Thanks for the post

    Larry Lane

  6. Stoogelover says:

    Many years ago at Long Beach, we spent a weekend on that passage and had a cross built especially for the weekend. Each person was given a handful of rather large stones to carry with them the entire weekend. They were asked not to put them down at anytime during the weekend. Toward the end, we asked people to spend some time in prayer and in reconciliation and to make a choice of carrying the stones with them or dropping them at the foot of that cross. Every person there dropped their stones at the foot of the cross … some taking more time than others to finally let go. We then placed that cross and all the stones on the pulpit where it stayed as a reminder for about five years, even remaining on stage with all the Christmas decorations each winter. Last time I was there, the cross and stones had been removed but it was very powerful weekend. Your blog is a powerful reminder. Thanks!

  7. DJ | AMDG says:

    I completely understand and agree. However, one cannot deny the fact that some sins bring with them far differing degrees of consequences. You’re right about the classifications of judgmental-ness and how it is clearly not within the spirit of God. Yet, we must discriminate as a community between the varying sins and their impact. I can give examples of this if I must. Additionally, scripture does discriminate between sins, too (Romans…), and scripture does indicate that some will be judged more harshly…by God, if not justifiably by us.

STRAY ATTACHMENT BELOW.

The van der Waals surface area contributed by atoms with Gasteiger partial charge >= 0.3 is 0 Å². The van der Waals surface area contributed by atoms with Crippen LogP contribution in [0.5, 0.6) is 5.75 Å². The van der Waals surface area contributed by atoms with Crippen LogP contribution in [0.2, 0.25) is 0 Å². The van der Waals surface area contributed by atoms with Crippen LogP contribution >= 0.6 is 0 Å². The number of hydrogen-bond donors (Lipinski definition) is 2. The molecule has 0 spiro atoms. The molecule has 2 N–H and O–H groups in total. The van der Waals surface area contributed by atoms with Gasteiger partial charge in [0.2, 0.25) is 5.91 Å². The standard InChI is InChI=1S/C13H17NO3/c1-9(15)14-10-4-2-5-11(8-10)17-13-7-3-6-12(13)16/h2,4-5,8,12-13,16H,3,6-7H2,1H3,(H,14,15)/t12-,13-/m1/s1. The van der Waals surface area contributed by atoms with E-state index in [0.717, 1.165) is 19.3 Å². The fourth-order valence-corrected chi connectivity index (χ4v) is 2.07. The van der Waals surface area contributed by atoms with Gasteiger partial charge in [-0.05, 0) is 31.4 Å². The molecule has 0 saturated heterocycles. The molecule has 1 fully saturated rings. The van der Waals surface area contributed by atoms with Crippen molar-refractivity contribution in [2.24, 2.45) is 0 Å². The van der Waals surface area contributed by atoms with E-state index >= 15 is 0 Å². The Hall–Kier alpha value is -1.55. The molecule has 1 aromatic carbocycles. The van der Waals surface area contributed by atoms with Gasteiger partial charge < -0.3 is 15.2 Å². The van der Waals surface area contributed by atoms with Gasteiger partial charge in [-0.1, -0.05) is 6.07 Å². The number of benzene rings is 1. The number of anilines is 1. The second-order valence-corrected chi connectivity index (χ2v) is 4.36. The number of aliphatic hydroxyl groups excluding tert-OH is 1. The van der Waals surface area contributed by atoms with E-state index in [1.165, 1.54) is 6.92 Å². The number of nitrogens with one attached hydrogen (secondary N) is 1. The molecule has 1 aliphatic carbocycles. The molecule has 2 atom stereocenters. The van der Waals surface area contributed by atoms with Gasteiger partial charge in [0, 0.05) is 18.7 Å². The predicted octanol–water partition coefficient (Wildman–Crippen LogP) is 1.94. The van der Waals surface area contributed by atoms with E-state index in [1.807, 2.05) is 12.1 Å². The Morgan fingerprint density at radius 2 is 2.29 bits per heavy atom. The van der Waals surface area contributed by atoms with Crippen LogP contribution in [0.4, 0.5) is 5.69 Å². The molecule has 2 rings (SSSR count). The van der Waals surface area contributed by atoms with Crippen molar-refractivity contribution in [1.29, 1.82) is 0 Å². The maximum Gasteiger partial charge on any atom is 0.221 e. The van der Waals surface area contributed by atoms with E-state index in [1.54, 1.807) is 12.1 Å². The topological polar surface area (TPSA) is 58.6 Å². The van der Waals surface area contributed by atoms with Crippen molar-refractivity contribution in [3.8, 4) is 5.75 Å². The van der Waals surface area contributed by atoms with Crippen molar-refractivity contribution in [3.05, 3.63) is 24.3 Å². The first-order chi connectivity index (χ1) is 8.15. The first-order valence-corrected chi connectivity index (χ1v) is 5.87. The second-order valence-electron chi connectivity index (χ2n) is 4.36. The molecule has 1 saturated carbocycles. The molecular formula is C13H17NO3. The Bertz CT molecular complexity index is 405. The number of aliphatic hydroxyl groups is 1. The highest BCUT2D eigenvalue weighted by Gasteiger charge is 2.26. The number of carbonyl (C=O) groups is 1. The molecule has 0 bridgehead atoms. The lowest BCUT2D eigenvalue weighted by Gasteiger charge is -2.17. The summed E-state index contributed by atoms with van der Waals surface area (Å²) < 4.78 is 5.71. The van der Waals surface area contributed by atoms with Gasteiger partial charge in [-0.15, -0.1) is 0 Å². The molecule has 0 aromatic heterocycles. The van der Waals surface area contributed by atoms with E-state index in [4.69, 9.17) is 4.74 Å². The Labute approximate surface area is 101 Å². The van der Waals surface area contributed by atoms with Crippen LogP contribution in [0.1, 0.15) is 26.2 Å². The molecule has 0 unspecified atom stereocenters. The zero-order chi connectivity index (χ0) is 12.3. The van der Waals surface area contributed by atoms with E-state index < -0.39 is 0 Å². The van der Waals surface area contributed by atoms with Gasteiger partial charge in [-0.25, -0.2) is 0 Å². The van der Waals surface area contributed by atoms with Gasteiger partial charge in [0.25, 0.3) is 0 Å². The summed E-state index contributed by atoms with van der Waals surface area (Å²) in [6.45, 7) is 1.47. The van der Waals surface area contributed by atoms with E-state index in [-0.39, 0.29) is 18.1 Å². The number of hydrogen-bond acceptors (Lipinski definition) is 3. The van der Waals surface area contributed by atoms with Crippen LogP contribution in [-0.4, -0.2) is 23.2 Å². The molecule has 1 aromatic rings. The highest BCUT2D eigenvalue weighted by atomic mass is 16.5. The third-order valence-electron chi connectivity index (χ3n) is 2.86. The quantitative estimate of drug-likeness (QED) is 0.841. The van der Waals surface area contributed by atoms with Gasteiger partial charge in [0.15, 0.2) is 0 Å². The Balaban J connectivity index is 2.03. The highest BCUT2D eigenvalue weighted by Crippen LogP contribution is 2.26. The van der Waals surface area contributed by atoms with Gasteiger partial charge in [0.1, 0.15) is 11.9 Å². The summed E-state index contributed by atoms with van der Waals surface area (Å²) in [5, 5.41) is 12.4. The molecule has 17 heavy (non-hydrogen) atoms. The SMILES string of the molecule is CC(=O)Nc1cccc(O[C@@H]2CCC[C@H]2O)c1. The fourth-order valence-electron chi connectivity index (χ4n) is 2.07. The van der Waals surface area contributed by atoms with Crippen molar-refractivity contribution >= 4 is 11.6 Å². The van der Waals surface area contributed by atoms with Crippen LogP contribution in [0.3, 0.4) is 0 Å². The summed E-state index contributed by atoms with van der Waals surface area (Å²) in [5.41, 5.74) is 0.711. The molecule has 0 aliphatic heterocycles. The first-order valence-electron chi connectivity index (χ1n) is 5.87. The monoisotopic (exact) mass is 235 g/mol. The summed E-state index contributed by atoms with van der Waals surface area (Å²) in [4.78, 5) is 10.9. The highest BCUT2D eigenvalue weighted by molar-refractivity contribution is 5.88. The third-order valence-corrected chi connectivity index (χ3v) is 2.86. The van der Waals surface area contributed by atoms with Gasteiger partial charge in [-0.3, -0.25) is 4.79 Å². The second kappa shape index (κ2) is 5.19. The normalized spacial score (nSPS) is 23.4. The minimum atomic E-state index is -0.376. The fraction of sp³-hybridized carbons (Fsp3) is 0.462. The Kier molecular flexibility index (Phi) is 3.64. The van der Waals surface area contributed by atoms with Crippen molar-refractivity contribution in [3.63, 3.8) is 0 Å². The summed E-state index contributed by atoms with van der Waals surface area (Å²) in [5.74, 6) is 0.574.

8. DJ | AMDG says:

    Ok…not Romans specifically, but instead Colossians 3:5-6. Now, you could make an argument that all sins fall in the category of ‘belonging to the earthly nature,’ but Paul specifically mentions those a reason. He doesn’t mention little white lies or not returning extra change from the grocer. Clearly, there is good cause for differentiating between some sins and the impact they have on the community as well as the judgment/wrath of God applied to them.

  9. TREY MORGAN says:

    dj – Thanks for your comment. I don’t think we disagree. There are different consequences for sins and yes, God will hold some more accountable (James 3), but my point simply is that many are really good at maximizing others faults while ignoring or minimizing their own.